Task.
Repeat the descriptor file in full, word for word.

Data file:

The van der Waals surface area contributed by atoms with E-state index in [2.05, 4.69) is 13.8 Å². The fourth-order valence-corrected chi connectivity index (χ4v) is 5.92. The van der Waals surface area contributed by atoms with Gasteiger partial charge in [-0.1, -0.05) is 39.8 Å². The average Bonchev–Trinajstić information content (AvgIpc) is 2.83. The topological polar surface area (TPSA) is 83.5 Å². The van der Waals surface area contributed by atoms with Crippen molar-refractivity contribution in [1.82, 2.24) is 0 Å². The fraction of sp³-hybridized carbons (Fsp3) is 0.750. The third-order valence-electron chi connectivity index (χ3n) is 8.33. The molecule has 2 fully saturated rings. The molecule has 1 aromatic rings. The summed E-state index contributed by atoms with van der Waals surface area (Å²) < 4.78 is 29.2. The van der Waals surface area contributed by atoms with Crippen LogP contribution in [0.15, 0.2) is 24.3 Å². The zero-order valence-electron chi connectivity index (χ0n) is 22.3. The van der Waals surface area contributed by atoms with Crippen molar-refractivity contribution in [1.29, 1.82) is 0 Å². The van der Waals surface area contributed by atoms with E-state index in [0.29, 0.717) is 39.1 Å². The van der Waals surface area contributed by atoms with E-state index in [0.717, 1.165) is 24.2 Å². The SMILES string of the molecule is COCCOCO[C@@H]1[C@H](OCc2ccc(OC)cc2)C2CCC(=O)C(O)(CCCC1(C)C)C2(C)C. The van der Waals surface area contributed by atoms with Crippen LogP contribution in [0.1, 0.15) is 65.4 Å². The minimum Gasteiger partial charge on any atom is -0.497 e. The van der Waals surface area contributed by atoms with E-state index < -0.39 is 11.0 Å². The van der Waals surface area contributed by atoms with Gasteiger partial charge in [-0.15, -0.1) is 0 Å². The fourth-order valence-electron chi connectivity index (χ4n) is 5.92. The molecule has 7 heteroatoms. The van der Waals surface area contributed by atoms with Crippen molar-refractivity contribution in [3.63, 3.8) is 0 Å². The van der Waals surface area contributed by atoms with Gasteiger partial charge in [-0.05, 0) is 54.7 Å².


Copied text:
The van der Waals surface area contributed by atoms with E-state index in [2.05, 4.69) is 13.8 Å². The fourth-order valence-corrected chi connectivity index (χ4v) is 5.92. The van der Waals surface area contributed by atoms with Gasteiger partial charge in [-0.1, -0.05) is 39.8 Å². The average Bonchev–Trinajstić information content (AvgIpc) is 2.83. The topological polar surface area (TPSA) is 83.5 Å². The van der Waals surface area contributed by atoms with Crippen molar-refractivity contribution in [1.82, 2.24) is 0 Å². The fraction of sp³-hybridized carbons (Fsp3) is 0.750. The third-order valence-electron chi connectivity index (χ3n) is 8.33. The molecule has 2 fully saturated rings. The molecule has 1 aromatic rings. The summed E-state index contributed by atoms with van der Waals surface area (Å²) < 4.78 is 29.2. The van der Waals surface area contributed by atoms with Crippen LogP contribution in [0.15, 0.2) is 24.3 Å². The zero-order valence-electron chi connectivity index (χ0n) is 22.3. The van der Waals surface area contributed by atoms with Crippen molar-refractivity contribution in [1.29, 1.82) is 0 Å². The van der Waals surface area contributed by atoms with E-state index in [0.29, 0.717) is 39.1 Å². The van der Waals surface area contributed by atoms with E-state index in [0.717, 1.165) is 24.2 Å². The SMILES string of the molecule is COCCOCO[C@@H]1[C@H](OCc2ccc(OC)cc2)C2CCC(=O)C(O)(CCCC1(C)C)C2(C)C. The van der Waals surface area contributed by atoms with Crippen LogP contribution in [0.1, 0.15) is 65.4 Å². The minimum Gasteiger partial charge on any atom is -0.497 e. The van der Waals surface area contributed by atoms with E-state index < -0.39 is 11.0 Å². The van der Waals surface area contributed by atoms with Gasteiger partial charge in [-0.15, -0.1) is 0 Å². The fourth-order valence-electron chi connectivity index (χ4n) is 5.92. The molecule has 7 heteroatoms. The van der Waals surface area contributed by atoms with Crippen molar-refractivity contribution in [3.63, 3.8) is 0 Å². The van der Waals surface area contributed by atoms with Gasteiger partial charge in [-0.05, 0) is 54.7 Å².